All right. In this lecture, we're talking about the remix IDE which is open here in the window and I'm going to show you what you can achieve if you follow this lecture thoroughly. So, I have a smart contract here and I run this smart contract, and when I hit this "Hello World" button, then Hello World will stand here based on this variable. And when you click it, then you see here in the lock window that there are transactions. Now, let me completely remove this and tell you how I did this. When you first open up remix, let me just reload the window, then it will look exactly like this, so very, very similar. So, remix might have some design updates over time. But if you the first time go to remix, the theorem.org, this is basically where you find remix, then you get a website, and this website is like any other integrated development environment. If you've ever worked with VS codes or any editor basically atom or maybe IntelliJ, then you know the very basics of any IDE. You have an editor window, you have something like a foul browser where the files for your projects are, and you have a compiler eventually integrated and some debugging functionality. And that's not very different here in remix but it's specialized for solidity development. And the first lecture here is we need to give you an overview of remix, how it works, and for that purpose, I want to write a very, very simple smart contract and every single smart contract, every programmer starts with the "Hello World" smart contracts, so this one will be exactly the same. So, when you start remix, you have like a smart contract here in this editor window already opened, and that is an example of solidity, how you can vote on the Blockchain. So, when you write smart contracts, you write them in solidity and they're getting compiled and over here on the right side under the compile tab, you see the current version of the compiler. So, currently, there is the version number 051 loaded. It's not the newest version, the newest one over here is 054. So, you're good. As long as you go with 05 something, be aware that they are sometimes having breaking functionality. They are sometimes not backwards compatible. Now that we are talking about this compile tab, there's one thing that I really want to highlight here is this auto compile functionality. So, whenever you change something, then you see that it starts to compile here on the right side. And when I take this out, then nothing happens. So, you have to click start to compile and usually as long as the smart contracts are not too complicated, I leave this auto compile on and I want to urge you when you go to remix ethereum.org, which you should be because if you're following this lecture, then just open your browser, go to remix ethereum.org, and have a look around with me together. And the first thing is see that this auto compile is on, so that you don't have to every time you change something hit 'Start to compile'. All right. The first thing is usually I close this ballot, it's already filed because I don't need it, and I create a new one. And you find here on the left side on top of your browser, you find a little plus button, you find other buttons to where you can open files, you can publish them to GitHub, Gist, and so on. But for now, we just want to create a new file and we are calling it "HelloWorld". And solidity, there's solidity, have the file ending SOL. So, I call it hello world.sol, and I just simply hit "Return", or you can click the 'OK' button and you're presented with an empty editor window. And now I will tell you what I'm going to write now but I will not tell you too much explanation because I really want to focus on the solidity remix IDE here. So, every solidity fell starts with the so called pragma line and that tells the compiler for which compiler version this solidity file was written for, and that follows so called cember versioning. If you don't know what it is, just follow along we're discussing it in detail later. So, I say pragma solidity and then I have this ^050, and that helps this cember caret tells the solidity compiler that this solidity file was written for version 05 X, so 050, 051, 052 and so on. So, greater or equal 050 but not expanding 06, so it's not including 06. And after that, there comes the smart contract, and every smart contract starts with the keyword contract, and then in CapWord style meaning the first letter is capitalized and every other letter of every word is capitalized, so hello, the H is capitalized, world is capitalized, and then our curly brackets. And inside these curly brackets, there is the contract body meaning this is like you would have it in a Java class or any other class really. You write your actual contract code that would mean variables, where you have usually class variables, they are called storage variables here. And you have functions, and you also have something like modifiers which we're going to discuss later. And now I want to write a simple string that is a so called reference type here that shouldn't bother you any longer, just refer to it as a string for now, and I called it Hello world. And I initialize it already here with double quotes, Hello world exclamation mark. All right. I see here on the right side under my compile tab that because I auto compiled on, it keeps compiling the smart contract and I see this is green, there are no warnings whatsoever. If I have any errors then solidity, the remix IDE will tell me where the error is, what is expected. It's not always accurate but it's getting better from solidity version. And I usually really prefer this auto compile on, so I immediately see when there are errors. If you are on a very slow machine or if you have very complex smart contracts, which you probably have not, but if you have them, try to turn off auto compile in order to have more speed during writing the actual solidity files. It can eventually slow down your computer if you leave auto compile on. Okay. Now we have this smart contract, it is compiled and it doesn't do anything yet. I will add a public here and when I add the public to a storage variable and we are also going to discuss this later. I just want to give you a heads up. When you add the public to a storage variable, then solidity will automatically create a function which has the same name as this variable here. So, the function will be Hello world and it will be a get to function, so you can read out the contents of this variable once it's deployed. Now, a smart contract needs to be compiled and deployed on the Blockchain. And this remix IDE comes with free ways how you can deploy a smart contract, and when you go over here to the run tab, there are several tabs here on the top and the second one is the run tab. Then you find a dropdown here as a first element and the first element is the environment's dropdown. And here you have three options. The first one is JavaScript VM, the second one is Injected Web3 and the third one is Web3 provider. And for sake of development and simplicity, we are going to work with the JavaScript VM. The JavaScript VM is a blockchain that is running entirely in the browser whenever, it's just in memory, whenever you reload the page. The contents of the Blockchain will be gone and will be resetted. And it really helps with prototyping rapid development of smart contracts, just trying out something. It's really, really helpful just to have this. Now the downside is you cannot connect from the outside, so it's really just a private Blockchain, a private Ethereum network that is running as a single node and simulating mining in your browser. Very simple thing, can't do much, but it's very helpful if you just do prototyping. The second thing is Injected Web3 and we are going to discuss this a little bit later when we are talking about things like metamask over here and misth. Those are connecting to an external Blockchain, but injecting a so called Web3 object into the browser window, so that you can go via this metamask to the Blockchain and it behaves like any other plugin you would interact with. So, you have your wallet outside of the browser and furthermore connect to a Blockchain note. And the third one, Web3 provider would be if you connect directly to a Blockchain node. Now, does this have to bother you at all at the moment? No. We're going to discuss this later and I will guide you step by step through these steps how to use these environments properly. For now, I want you to select the JavaScript virtual machine, and as soon as you select the JavaScript virtual machine in the accounts dropdown, you will have five different accounts to each 100 ether, and because it's just a simulated network in your browser and you have full control because you are the owner of your browser hopefully, so you have full control over what is happening in your browser. You can also influence the data that is on this Blockchain that is running in your browser. So, it's like having development database that is running under your control. So, it doesn't come with all the great features of a normal Blockchain with decentralization, but the way you access the data is the same. So, in this case, you can also compile smart contracts and then deploy those smart contracts. And the accounts here, these five different accounts, just help you to simulate different people that are interacting with your smart contracts assuming over here, you have control over these people but let's assume that this one is you, this one maybe somebody else, you don't have access to this account and so on. So, we are going to get to this a little bit later, for now, just select the first account. The gas limit, you can leave it at three million for now. The gas limit is here to avoid having endless loops or endless running processes running on the Blockchain. If you run code on the Blockchain, then you have a certain amount of computational operations that you can do when each one of these computational operations cost gas. And the gas limit limits the amount of computational operations you can do. The value is here to send with the transaction some value along to your smart contract. We are leaving this at zero for now and it's going to be way for now, so just leave this at zero. Next important part. You have a dropdown here, and you can select a smart contract you want to deploy or interact with. And this one comes directly from the solidity file, which is open here. In each solidity file, you can have one or more smart contracts, so it doesn't necessarily have to be the smart contract with the same name as the file but it became a very good practice to just have one smart contract in one solidity file to make them easier to maintain and then import them with so called import statements which we're also going to discuss later. Okay. It's a long story short. Once you're done, JavaScript VM first account gas limit very large for now, zero value, at the right smart contracts selected here, and hit "Deploy". On a side note, if there is a wrong smart contract or the smart contract is not here yet, go back to the compiled up and see if auto compile is on or if you really compiled.  It happens quite frequently that it's not compiled. The next thing that you see is over here on the bottom. You have this lock window here and this lock window has two functions. The first one is you can run simple commands against the internal Blockchain node here that is running in the browser. The second one is logging of transactions. So, if you are doing anything on the Ethereum Blockchain, if you interact with the smart contract, if you deploy a smart contract, if you read from a smart contract, if you write to a smart contract, then a transaction is sent against the Blockchain node. It is almost like an Ajax request against an API, just slightly different with different data and the data is always standardized. So, this particular transaction that happened here came from this address. It went to an empty address, so it created a new smart contract. It cost some gas and it had some data that was sent along which is basically the compiled smart contract in hex format. And once that is done, you will see your smart contract here on the Deployed Contracts on the right side and there's a little dropdown here and with this dropdown, you can interact with your smart contract. One thing that I want to highlight is that the smart contract is running under its own address here, but we're also going to discuss this in a little bit. All right. That's it for this lecture. And in the next one, we are going to enhance our smart contract a little bit with some more functions to write and read, and I'm going to talk a little bit more about transactions.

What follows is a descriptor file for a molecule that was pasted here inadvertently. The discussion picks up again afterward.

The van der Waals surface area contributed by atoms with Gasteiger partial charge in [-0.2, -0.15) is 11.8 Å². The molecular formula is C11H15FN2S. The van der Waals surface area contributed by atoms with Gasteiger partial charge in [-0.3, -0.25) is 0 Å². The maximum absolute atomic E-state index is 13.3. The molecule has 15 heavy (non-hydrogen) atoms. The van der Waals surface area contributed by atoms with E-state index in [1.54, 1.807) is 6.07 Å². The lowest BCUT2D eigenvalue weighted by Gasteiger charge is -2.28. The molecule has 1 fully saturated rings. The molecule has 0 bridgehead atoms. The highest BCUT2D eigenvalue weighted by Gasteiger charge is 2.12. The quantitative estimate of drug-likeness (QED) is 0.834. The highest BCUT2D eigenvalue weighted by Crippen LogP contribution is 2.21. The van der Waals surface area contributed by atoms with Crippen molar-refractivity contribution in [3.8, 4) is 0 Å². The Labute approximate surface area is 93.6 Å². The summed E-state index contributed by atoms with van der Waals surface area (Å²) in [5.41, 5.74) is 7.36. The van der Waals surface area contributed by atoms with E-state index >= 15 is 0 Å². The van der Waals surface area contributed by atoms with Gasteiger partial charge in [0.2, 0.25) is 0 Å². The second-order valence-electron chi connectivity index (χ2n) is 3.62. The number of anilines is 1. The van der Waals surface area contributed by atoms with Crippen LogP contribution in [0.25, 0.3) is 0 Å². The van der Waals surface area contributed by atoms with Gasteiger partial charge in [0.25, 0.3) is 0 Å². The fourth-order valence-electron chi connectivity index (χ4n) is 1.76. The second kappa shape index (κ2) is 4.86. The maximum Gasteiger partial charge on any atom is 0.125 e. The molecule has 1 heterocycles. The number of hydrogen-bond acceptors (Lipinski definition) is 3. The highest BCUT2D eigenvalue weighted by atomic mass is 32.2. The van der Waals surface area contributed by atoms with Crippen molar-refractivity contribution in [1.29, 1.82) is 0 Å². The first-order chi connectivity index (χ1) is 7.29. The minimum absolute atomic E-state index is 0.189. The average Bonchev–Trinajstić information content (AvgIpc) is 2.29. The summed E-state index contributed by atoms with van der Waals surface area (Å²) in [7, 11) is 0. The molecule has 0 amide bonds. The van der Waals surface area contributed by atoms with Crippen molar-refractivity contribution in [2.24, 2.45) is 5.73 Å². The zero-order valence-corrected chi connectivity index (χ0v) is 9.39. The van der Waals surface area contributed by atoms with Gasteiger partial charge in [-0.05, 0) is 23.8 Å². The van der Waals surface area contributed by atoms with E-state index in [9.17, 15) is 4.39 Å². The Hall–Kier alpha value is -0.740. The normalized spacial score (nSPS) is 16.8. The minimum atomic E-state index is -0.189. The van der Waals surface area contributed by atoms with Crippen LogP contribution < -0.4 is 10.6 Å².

About the Author

Tom is a CTO, senior back-end developer, and systems architect with over twenty years of hands-on development experience in a variety of languages and systems. He has a CS master's degree and has been working with Ethereum and blockchain technologies since 2016.